Sniper Country Duty Roster collective wisdom

Urban sniping - caliber/bullet choice:

Hey guys, I need help. I have a SWAT Commander that just insists that half of our Sniper Rifles be a .223 with the others being .308 Win. He feels the 308 has too much penetration for a Urban enviornment. So we have 308's for shooting against Glass and when we are sure of the backstop. We have 223's for street areas where a through and through shot could hit someone else. My concern is will the 69 grain Federal round penetrate the skull if a soft head area is not hit. I have not found any info on this bullet and Federal will not help.

Ca USA - Tuesday, November 24, 1998 at 15:04:25 (EST) 

Mike, At ranges urban sniping is done that .223 69 hits hard.
I would use a Vmax Varmint bullet with that plastic tip it doesn't bounce off of anything. The Hornady SX varminter will "pardon my French" Jelly the brains of anything within 200 meters without penetration 99% of the time if that's a cause. I am not,am not a professional Sniper but I've shot a lot of coyote heads and they are
a challenge. The V-max is deadly. My unprofessional opinion and I hope someone else give you another is that the .223 could be a better choice in hostage situations up to 200 meters.

B.Rogers <>
USA - Tuesday, November 24, 1998 at 18:41:59 (EST) 

5.56mm for Tactical situations is actually a very sound decision for close in work where over penetration would be a bad sniper thing. The accuracy and penetration of the 5.56mm is more than sufficent to crack a skull and ruin some a**h**e's day for life. I would recommend you go with a flat top as mounting a scope to the carrying handle of an AR is a waste of time.

Rick <RBowcher>
Fayetteville, NC USA - Tuesday, November 24, 1998 at 21:34:10 (EST) 

Mike; Too many instances of "failure to stop" involve military bullets with .223 if your forced to use Military don't depend on a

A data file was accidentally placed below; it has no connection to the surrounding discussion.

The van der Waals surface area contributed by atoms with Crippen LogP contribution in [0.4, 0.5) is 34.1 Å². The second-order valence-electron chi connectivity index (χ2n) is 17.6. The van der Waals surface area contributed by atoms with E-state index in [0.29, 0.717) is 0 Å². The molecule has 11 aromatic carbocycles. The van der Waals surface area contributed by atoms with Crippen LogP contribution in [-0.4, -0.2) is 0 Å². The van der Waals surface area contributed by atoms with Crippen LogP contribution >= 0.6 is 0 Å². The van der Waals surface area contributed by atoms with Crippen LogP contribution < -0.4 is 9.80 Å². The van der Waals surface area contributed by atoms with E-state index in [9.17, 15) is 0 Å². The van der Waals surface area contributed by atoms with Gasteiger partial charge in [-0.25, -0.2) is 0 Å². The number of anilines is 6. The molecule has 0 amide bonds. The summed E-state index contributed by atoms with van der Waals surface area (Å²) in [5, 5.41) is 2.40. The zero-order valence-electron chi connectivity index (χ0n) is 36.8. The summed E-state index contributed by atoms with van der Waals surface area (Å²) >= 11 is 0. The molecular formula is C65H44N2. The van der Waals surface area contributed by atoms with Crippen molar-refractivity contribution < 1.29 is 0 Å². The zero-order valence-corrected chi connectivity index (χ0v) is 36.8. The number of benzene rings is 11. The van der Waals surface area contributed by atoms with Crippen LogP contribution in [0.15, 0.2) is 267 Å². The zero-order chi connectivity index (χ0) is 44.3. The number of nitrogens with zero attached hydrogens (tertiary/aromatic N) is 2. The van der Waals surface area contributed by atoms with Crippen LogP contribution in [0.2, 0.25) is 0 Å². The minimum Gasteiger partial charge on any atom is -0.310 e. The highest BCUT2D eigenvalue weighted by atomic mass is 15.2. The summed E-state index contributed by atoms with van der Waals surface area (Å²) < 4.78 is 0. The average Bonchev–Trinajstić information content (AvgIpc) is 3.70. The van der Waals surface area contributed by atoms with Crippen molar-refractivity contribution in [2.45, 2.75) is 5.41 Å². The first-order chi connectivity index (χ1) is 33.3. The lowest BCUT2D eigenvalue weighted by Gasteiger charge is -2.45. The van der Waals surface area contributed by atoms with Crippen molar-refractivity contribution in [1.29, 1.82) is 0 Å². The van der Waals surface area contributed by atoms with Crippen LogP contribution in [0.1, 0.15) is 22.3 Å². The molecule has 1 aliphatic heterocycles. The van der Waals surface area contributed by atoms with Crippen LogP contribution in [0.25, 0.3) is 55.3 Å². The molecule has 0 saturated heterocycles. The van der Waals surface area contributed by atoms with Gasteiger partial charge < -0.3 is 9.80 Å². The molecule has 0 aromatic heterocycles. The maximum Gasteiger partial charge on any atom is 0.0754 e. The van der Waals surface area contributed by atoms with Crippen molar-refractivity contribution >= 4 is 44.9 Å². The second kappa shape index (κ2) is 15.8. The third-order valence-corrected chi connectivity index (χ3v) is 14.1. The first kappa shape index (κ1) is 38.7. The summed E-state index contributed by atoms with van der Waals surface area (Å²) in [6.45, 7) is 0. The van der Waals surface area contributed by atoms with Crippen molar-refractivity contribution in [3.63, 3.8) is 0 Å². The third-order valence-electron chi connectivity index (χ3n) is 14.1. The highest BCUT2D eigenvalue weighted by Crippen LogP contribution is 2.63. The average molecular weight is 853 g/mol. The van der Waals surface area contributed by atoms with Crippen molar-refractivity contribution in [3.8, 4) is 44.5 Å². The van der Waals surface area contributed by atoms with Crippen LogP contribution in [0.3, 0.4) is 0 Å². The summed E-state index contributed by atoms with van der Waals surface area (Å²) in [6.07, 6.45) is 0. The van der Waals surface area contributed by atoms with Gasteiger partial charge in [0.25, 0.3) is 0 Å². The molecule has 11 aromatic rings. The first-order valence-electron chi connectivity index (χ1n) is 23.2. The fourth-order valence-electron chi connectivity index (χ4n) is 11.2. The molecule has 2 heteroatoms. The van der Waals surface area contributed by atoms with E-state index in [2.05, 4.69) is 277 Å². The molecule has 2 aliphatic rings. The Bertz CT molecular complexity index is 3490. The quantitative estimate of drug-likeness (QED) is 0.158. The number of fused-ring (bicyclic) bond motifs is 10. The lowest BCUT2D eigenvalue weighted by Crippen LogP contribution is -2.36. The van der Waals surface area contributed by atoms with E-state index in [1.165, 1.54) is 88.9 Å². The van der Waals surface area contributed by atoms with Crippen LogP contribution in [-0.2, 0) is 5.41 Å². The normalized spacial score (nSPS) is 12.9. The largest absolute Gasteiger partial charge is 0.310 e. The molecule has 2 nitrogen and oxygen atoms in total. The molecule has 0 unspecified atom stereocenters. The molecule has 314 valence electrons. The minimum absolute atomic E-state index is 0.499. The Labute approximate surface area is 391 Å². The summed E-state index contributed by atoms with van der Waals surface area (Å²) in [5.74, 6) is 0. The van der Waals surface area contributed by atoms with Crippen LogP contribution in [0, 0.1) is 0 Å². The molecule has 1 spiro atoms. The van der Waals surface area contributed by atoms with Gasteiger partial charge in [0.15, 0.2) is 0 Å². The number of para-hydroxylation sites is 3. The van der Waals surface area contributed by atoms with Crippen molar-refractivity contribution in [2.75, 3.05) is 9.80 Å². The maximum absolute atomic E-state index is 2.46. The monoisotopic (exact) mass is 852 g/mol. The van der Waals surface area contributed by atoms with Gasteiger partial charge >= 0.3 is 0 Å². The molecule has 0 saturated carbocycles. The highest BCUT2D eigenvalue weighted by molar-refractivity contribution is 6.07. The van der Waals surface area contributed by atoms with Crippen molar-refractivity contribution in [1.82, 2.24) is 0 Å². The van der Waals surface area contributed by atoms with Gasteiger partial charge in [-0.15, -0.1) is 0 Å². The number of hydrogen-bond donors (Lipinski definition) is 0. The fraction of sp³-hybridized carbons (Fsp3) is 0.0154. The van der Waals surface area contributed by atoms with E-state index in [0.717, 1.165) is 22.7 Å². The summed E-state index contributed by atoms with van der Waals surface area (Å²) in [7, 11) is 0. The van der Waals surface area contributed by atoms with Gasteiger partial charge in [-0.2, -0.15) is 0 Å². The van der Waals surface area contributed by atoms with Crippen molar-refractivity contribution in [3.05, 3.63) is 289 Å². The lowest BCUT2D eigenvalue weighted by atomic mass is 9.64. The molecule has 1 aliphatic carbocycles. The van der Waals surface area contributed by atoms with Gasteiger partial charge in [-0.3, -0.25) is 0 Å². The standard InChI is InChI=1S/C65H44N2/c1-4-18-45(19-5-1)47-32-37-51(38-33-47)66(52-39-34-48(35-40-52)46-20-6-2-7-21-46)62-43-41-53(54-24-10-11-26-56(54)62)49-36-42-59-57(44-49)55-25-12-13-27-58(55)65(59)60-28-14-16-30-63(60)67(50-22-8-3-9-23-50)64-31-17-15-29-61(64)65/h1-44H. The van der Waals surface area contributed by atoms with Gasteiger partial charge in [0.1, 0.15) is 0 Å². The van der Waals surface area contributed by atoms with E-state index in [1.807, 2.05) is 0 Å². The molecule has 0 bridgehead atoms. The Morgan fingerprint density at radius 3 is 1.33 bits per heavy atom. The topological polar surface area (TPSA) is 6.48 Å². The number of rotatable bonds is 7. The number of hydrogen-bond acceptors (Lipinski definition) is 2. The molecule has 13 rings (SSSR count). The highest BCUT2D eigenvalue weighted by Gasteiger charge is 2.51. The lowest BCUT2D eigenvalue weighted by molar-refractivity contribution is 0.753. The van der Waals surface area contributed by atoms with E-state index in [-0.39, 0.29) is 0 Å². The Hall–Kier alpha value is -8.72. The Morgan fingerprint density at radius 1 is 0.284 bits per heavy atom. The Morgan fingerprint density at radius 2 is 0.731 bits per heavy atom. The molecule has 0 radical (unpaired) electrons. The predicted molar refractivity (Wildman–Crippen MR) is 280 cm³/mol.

.223 by all means. But if you can use the right bullets it will do what you ask of it except penetrate glass. My advise is be damn careful if glass is involved and the subject is more than 6' behind it. I believe Tortsen has a plan for glass. Mail him off line and see
if he can help you.

B. Rogers <>
USA - Wednesday, November 25, 1998 at 11:15:26 (EST) 

Mike - On caliber selection for a sniper rifle. TO be honest if I could go with any caliber out there I would like to go with a 7mm Magnum. Talk about a flat shooter with heavy projectiles.

I think police department legal beagles spend too much time trying to define the perfect sniper round. Glass penetration, with low tgt penetration, with .5 moa accuracy, heat seeking, video tracked, wire guided etc. etc. I think what they are going to do with all of this is to push the sniper into shootings that he should've stayed away from with the hope that the gear/ammo will make the shot for the sniper.

You saw what happened with the "Good Guys" shooting in Sacramento back in '90 or '91. The cop took the shot, door swang shut, hit the tempered glass door, and all hell broke loose. Caliber? .223. Would .308 done better? Dunno.

I say stick with .30 caliber for the "sniper". .223 is a good caliber for an assault rifle and yes many head shots have ben taken in hostage situations. I went through the Dept of Energy SRT course in '86 and one of the instructors was from LAPD. He had a confirmed with an AR15. Through the eye, into the head, no exit, nothing but mush. But he wasn't the primary shooter. He had the shot and the situation dictated that he should take it.

Marine, it's easy for me to sit here and write this, but you are the guy who has to deal with the real world here. I would get input from the FBI, NRA, and others and get your dept. to go along with what you come up with. They can't (shouldn't) argue with research and stats. After the Harvey's Bar shooting, around the same time as the Good Guys, we got an after action report from the Berkley PD. They said they were going to redo thier sniper rifles to M21's from .223 bolt guns. I went round and round with them trying to talk them into a .30 cal bolt gun. But all I could give them was personal feelings and they went with the M21's. Get the facts man and good luck. Semper Fi.

Gooch out.
gooch <>
USA - Wednesday, November 25, 1998 at 12:18:47 (EST) 

Gooch:In a previous posting you mentioned that you'd probably go with 7mm Rem. Mag. if you had a choice of calibres.Being a 7mm fan myself,your comment on this calibre was no surprise to me.What personal prefererence do you have with 7mm bullets ?